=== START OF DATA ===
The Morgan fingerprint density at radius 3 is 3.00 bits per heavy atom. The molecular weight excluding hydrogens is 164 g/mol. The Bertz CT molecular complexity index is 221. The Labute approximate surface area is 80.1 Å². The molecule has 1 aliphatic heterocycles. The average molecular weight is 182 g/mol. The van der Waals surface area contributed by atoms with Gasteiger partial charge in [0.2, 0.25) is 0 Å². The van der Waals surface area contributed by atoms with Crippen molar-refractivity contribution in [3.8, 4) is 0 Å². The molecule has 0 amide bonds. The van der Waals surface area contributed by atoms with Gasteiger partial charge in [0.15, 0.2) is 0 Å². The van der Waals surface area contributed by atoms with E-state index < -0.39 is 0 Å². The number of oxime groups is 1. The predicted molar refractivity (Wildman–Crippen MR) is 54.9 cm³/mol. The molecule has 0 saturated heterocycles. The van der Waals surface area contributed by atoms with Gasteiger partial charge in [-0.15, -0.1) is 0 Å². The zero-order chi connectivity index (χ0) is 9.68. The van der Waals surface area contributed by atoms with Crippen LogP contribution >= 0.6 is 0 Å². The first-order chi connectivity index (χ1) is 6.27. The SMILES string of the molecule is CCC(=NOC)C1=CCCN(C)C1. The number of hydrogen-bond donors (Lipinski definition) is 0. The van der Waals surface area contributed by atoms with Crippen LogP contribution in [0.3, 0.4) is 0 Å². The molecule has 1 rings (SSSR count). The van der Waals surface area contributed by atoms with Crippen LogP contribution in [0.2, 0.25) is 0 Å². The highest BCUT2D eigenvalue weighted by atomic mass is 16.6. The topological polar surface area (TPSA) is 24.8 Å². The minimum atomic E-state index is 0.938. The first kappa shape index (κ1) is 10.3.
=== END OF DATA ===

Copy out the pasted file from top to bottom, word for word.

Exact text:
The Morgan fingerprint density at radius 3 is 3.00 bits per heavy atom. The molecular weight excluding hydrogens is 164 g/mol. The Bertz CT molecular complexity index is 221. The Labute approximate surface area is 80.1 Å². The molecule has 1 aliphatic heterocycles. The average molecular weight is 182 g/mol. The van der Waals surface area contributed by atoms with Gasteiger partial charge in [0.2, 0.25) is 0 Å². The van der Waals surface area contributed by atoms with Crippen molar-refractivity contribution in [3.8, 4) is 0 Å². The molecule has 0 amide bonds. The van der Waals surface area contributed by atoms with Gasteiger partial charge in [0.15, 0.2) is 0 Å². The van der Waals surface area contributed by atoms with E-state index < -0.39 is 0 Å². The number of oxime groups is 1. The predicted molar refractivity (Wildman–Crippen MR) is 54.9 cm³/mol. The molecule has 0 saturated heterocycles. The van der Waals surface area contributed by atoms with Gasteiger partial charge in [-0.15, -0.1) is 0 Å². The zero-order chi connectivity index (χ0) is 9.68. The van der Waals surface area contributed by atoms with Crippen LogP contribution >= 0.6 is 0 Å². The first-order chi connectivity index (χ1) is 6.27. The SMILES string of the molecule is CCC(=NOC)C1=CCCN(C)C1. The number of hydrogen-bond donors (Lipinski definition) is 0. The van der Waals surface area contributed by atoms with Crippen LogP contribution in [0.3, 0.4) is 0 Å². The molecule has 1 rings (SSSR count). The van der Waals surface area contributed by atoms with Crippen LogP contribution in [0.2, 0.25) is 0 Å². The highest BCUT2D eigenvalue weighted by atomic mass is 16.6. The topological polar surface area (TPSA) is 24.8 Å². The minimum atomic E-state index is 0.938. The first kappa shape index (κ1) is 10.3.